In don Juan’s worldview there is also a step beyond becoming a sorcerer, and that is to become a “man of knowledge”. Having two completely different maps of reality (our every-day map and the sorcerer’s map) makes it possible, for a sorcerer who so wishes, to transcend all maps and know the ineffable suchness of reality itself. Thus the path of power can eventually become a path of knowledge. For this to happen the ego would need to be dropped to get past the guardian at the threshold of the other side of reality.  According to don Juan, relatively few sorcerers choose to move on to become people of knowledge.  Those who take the path of power to feed their ego and sense of self-importance, or to gain advantage in the material world, would be actively moving away from what it would take to reach the other side of reality.

I often see references to the Andean Cosmovision as a path of power. Peru is a land of many paths and some are paths of power. I have heard don Americo refer to shamans/sorcerers in Peru as “brujas” (witches) but without the negative connotation the word carries in English. On several occasions he has arranged for brujas he respects to work on my energy. I have noticed that he hangs around as they do, I assume that he is monitoring the work to make sure it is beneficial, and I have indeed benefited from their beautiful work. I have also heard many stories of shaman/sorcerers (in Peru and in the West) who do great harm, either on purpose or through ignorance. Power doesn’t care whether it is used for good or harm, only the people on the path of power care (and some do not).

Another term I have heard applied to people on the path of power in the Andes is “layqa”. I believe layqas are the people that don Americo refers to as brujas and brujos. I have searched the anthropological literature to see if this is a correct use of the term layqa, particularly when compared to “paq’os” (described below). I view the academic literature with ambivalence. On the one hand it seems more reliable to me than second-hand information coming through Westerners, particularly as that information is often translated from Quechua to Spanish and then to English. On the other hand, academicians can be completely ensconced in the Western worldview and utterly and stubbornly oblivious to how the Andean Cosmovision may differ from the Western worldview. The bottom line of my research is that it seems layqa is more connected with power, power over nature and power over people, while paq’o has a different, more beneficent, connotation. We will consider paq’os next.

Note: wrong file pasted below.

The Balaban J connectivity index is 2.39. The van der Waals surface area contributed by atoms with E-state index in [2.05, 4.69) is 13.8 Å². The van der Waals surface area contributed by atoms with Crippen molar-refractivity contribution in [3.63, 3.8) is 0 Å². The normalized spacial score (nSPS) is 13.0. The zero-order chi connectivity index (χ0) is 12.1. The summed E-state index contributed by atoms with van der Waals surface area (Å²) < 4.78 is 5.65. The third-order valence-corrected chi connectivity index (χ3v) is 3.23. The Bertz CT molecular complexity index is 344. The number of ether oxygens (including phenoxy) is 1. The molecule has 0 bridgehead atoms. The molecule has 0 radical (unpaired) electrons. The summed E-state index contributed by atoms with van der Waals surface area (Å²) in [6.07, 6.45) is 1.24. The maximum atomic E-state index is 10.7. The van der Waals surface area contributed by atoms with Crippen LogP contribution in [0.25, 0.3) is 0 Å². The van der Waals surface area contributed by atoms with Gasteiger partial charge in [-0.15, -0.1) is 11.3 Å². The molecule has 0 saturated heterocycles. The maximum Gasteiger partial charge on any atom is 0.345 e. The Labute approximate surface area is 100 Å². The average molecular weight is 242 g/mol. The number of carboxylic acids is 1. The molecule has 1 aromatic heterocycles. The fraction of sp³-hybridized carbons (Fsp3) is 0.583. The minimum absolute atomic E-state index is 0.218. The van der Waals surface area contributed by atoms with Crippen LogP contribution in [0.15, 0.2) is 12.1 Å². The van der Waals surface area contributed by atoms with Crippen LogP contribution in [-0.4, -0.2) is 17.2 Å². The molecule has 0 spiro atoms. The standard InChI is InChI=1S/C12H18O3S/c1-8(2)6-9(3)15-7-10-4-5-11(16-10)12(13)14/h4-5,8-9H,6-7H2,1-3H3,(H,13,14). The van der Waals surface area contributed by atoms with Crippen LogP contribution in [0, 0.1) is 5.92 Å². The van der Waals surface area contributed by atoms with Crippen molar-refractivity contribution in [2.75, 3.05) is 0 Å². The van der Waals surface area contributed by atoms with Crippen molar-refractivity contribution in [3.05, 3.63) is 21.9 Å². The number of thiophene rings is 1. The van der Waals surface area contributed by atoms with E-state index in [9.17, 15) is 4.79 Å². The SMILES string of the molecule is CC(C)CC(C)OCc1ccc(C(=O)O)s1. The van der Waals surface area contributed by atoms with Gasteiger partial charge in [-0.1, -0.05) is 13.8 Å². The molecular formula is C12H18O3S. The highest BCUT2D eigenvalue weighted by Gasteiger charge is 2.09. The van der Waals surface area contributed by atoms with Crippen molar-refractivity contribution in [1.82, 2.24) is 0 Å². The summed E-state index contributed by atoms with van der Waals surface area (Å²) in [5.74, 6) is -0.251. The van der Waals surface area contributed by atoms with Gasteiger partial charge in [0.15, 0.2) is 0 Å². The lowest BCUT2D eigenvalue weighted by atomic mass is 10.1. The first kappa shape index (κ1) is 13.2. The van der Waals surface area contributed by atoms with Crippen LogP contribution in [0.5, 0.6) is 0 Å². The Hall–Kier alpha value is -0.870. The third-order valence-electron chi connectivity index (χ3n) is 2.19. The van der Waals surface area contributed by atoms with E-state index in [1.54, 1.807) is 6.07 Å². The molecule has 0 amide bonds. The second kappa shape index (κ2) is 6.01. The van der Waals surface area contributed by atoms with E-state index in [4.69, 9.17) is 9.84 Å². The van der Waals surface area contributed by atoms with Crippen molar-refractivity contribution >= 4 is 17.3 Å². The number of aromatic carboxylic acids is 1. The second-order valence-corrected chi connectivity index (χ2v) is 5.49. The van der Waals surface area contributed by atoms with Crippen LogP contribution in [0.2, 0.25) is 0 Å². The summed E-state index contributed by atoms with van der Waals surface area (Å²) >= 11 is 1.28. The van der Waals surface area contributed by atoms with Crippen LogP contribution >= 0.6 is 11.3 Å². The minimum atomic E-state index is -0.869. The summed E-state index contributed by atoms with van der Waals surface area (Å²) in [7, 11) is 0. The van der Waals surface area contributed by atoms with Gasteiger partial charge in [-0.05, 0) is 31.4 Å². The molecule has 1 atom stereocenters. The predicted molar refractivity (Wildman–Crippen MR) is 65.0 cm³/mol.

3) Paq’os and the Path of Heart. “Paq’o” is a quechua term that is usually translated into English as either “mystic” or “shaman”. Both terms apply a little and neither exactly fits (see the post Paq’os:  Shamans or Mystics). “Paq’os” and a “path of heart” go together and the latter defines the former, and so I will hold off on a definition of paq’o and develop instead the essential nature of the path of heart.

There are undoubtedly many paths of heart on the planet. I want to focus on the path of heart as I have experienced it during my twenty plus years of working with don Americo Yabar, don Gayle Yabar, and the paq’os of Peru. To what degree my experiences on this path correspond to other paths of heart I know not, but I suspect there are many similarities.

The Andean path of heart is the path of the munay. The munay is one of our three centers of being. It is located in the area of our heart and is the center of love. The love associated with the munay, however, is not an emotion. It has nothing to do with romance or sex or sentimentality or jealousy. It is, instead, the feeling that arises from experiencing our interconnectedness with the rest of the Cosmos, and this feeling is labelled with the closest word in English, which is “love”.

The path of heart is a path of interconnectedness, not as an ideal or a concept but as a process. As for how exactly to proceed along this path, well, I have written this blog and a whole book about it, and that is only part of what I could have said. I would, however, like to give a brief overview here, and perhaps that will be of interest even to those who have read my blog or book or both.

The main image or metaphor that comes to my mind for describing the path of heart is that it involves a certain way of dancing with the Cosmos. Dancing is an active process, something we do, and we are doing it in response to the Cosmos, which in turn is responding to our dance. The dance is, in other words, an active relationship with the Cosmos where we influence each other.

This dance with the Cosmos is made possible through a non-Western map of reality, the Andean Cosmovision. Within this way of experiencing reality the whole Cosmos is conscious. This includes, specifically and especially, the Pachamama (the great Being who is the planet Earth), Mama Tuta (the void, the night, who holds the stars in her embrace), the stars themselves, Tai Tai Inti (the sun), Mama Killa (the moon), the Apus (the Beings who are the majestic mountain peaks), the rivers that cascade down the mountains, Mama Cocha (the ocean), the trees, the stones, everything, including the Cosmos itself. They are all conscious, we can interact with them, we can dance with them, and if we make our dance with the Cosmos a work of art then our life begins to unfold in beauty.